Any weeds that you kind of like and let grow for a while?

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zxcvbob wrote:

A "volunteer" plant is merely a weed that is interesting.
I had a fig tree volunteer in my back yard. I tended it for several years, but it never had any fruit. I finally had it removed. Then I fought root suckers from it for about two years.
I found a palm seedling (Washingtonia filifera) in one of my flower beds. Although I really don't like palms in my landscape, I was curious as to how it might grow. I dug it up and put it in a flower pot. Several years later, it's still in its pot on my front walkway.
Once, when I was still trying to have a dichondra lawn in back, I had the lawn renovated. The soil amendment was contaminated with cinquefoil (Potentilla neumanniana). I now have cinquefoil in most of by back yard beds. It seems to cover the bare spots where nothing else will grow and looks nice year round. Now I'm trying to get it to grow in the parkway in front, planting cuttings from the back yard.
The number-one weed in my garden are the seedlings from my evergreen ash (Fraxinus uhdei). See my <http://www.rossde.com/garden/garden_back.html#tree . No, I will NOT let these grow for a while. A four-inch seedling can have a 10-inch tap root. The 10-foot sapling (about 1-1/2 inches in diameter) that I planted 30+ years ago now towers twice the height of my two-story house and has a trunk almost three feet in diameter (more than nine feet in circumference). Some of its surface roots are more than three inches in diameter; some have grown up under my sprinkler lines and cracked them. I love the shade of The Tree; but no, I certainly would not let these weeds (its babies) grow for a while.
--
David E. Ross
Climate: California Mediterranean
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That is not true. Dill isn't a weed, nor are poppies, or larkspur, nigella, borage, I could go on and on. A volunteer plant self-seeds. It's up to the gardener to decide whether to keep it there, move it or toss it. It's only a weed if you don't want it at all.
--
Ann, gardening in Zone 6a
South of Boston, Massachusetts
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hollyhocks. they are toooo big for my yard but I love them. Ingrid
~~~~~~~~~~~~~~~~~~~~~~~~~~~~~~~~~~~~~~~~~~~~~~~~~ List Manager: Puregold Goldfish List at http://weloveteaching.com/puregold / sign up: http://groups.google.com/groups/dir?hl=en&q=puregold&qt_s=Group+lookup www.drsolo.com Solve the problem, dont waste energy finding who's to blame ~~~~~~~~~~~~~~~~~~~~~~~~~~~~~~~~~~~~~~~~~~~~~~~~ I receive no compensation for running the Puregold list or Puregold website. I do not run nor receive any money from the ads at the old Puregold site. ~~~~~~~~~~~~~~~~~~~~~~~~~~~~~~~~~~~~~~~~~~ Zone 5 next to Lake Michigan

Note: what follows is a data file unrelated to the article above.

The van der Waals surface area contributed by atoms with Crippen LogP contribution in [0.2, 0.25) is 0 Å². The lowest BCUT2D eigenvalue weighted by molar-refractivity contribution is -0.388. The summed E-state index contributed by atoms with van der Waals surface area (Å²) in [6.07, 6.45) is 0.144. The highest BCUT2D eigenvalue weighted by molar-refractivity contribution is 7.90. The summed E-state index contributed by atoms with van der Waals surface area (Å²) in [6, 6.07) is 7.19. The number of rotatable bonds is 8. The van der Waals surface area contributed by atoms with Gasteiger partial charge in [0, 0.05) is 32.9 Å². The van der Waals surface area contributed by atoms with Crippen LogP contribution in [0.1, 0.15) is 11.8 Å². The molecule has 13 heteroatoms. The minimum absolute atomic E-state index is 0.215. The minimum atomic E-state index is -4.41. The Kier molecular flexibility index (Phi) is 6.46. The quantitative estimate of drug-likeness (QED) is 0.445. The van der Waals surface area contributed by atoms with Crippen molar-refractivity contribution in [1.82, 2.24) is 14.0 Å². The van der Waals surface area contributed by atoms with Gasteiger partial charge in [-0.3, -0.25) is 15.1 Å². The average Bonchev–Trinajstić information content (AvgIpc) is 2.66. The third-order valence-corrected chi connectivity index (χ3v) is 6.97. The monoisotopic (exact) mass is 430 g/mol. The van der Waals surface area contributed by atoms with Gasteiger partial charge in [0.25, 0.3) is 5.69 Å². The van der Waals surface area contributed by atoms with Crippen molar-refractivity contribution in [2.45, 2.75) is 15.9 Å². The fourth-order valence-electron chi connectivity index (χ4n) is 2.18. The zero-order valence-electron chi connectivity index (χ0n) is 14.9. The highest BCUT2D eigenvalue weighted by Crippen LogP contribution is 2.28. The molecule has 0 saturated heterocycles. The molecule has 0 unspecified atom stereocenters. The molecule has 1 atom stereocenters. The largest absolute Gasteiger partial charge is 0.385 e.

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snipped-for-privacy@wi.rr.xx.com expounded:

Yep, forgot about them, I was trying to come up with that list before I had my morning tea! :o)
--
Ann, gardening in Zone 6a
South of Boston, Massachusetts
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what is especially cool about them is not knowing what color they will be. I think I only have 3 squished into the side yard. Ingrid

~~~~~~~~~~~~~~~~~~~~~~~~~~~~~~~~~~~~~~~~~~~~~~~~~ List Manager: Puregold Goldfish List at http://weloveteaching.com/puregold / sign up: http://groups.google.com/groups/dir?hl=en&q=puregold&qt_s=Group+lookup www.drsolo.com Solve the problem, dont waste energy finding who's to blame ~~~~~~~~~~~~~~~~~~~~~~~~~~~~~~~~~~~~~~~~~~~~~~~~ I receive no compensation for running the Puregold list or Puregold website. I do not run nor receive any money from the ads at the old Puregold site. ~~~~~~~~~~~~~~~~~~~~~~~~~~~~~~~~~~~~~~~~~~ Zone 5 next to Lake Michigan
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Another exception is the volunteer potato which some people treat as a blessing and others fear due to the possibility of blight deriving from the potato and spreading to other herbs. In agriculture volunteer potatoes are removed sometimes by hand pulling to reduce the threat of blight when other crops are rotated with the potatoes such as onions, carrots and sugar beats, for example. There are not too many volunteer potato pullers and suitable weeders and weeder tools are hard to find, unless you know where to look.
----- At peace with volunteer plants...and weeds...
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-- Blue Porterweed -- Red Porterweed -- Beautyberry
I not only let them "grow for a while" I now prune them into shape and have incorporated them into the garden --
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Gardening in San Jose, California (USDA Zone 9b, Sunset Zone 16).
I try to accommodate plants which:
1) I identify as being native to my area, 2) Produce something edible, or 3) Offer services to beneficial insects.
In category 1, my garden serves up Epilobium ciliatum every year. It's a small, unobtrusive, native annual.
In category 2, I have purslane (Portulaca oleracea). It covers every open spot in my vegetable garden area, as it enjoys high heat and moisture. I enjoy making stews and salads from purslane!
In category 3, I have sweet alyssum (species uncertain, but I think it's Lobularia maritima). Syrphid flies love this plant, and syrphid flies control many pest insects. Alyssum is an escaped ornamental plant. If I lived close to wild land, I might have to pull it out. But I'm pretty deep in the suburbs, so I let it stay.
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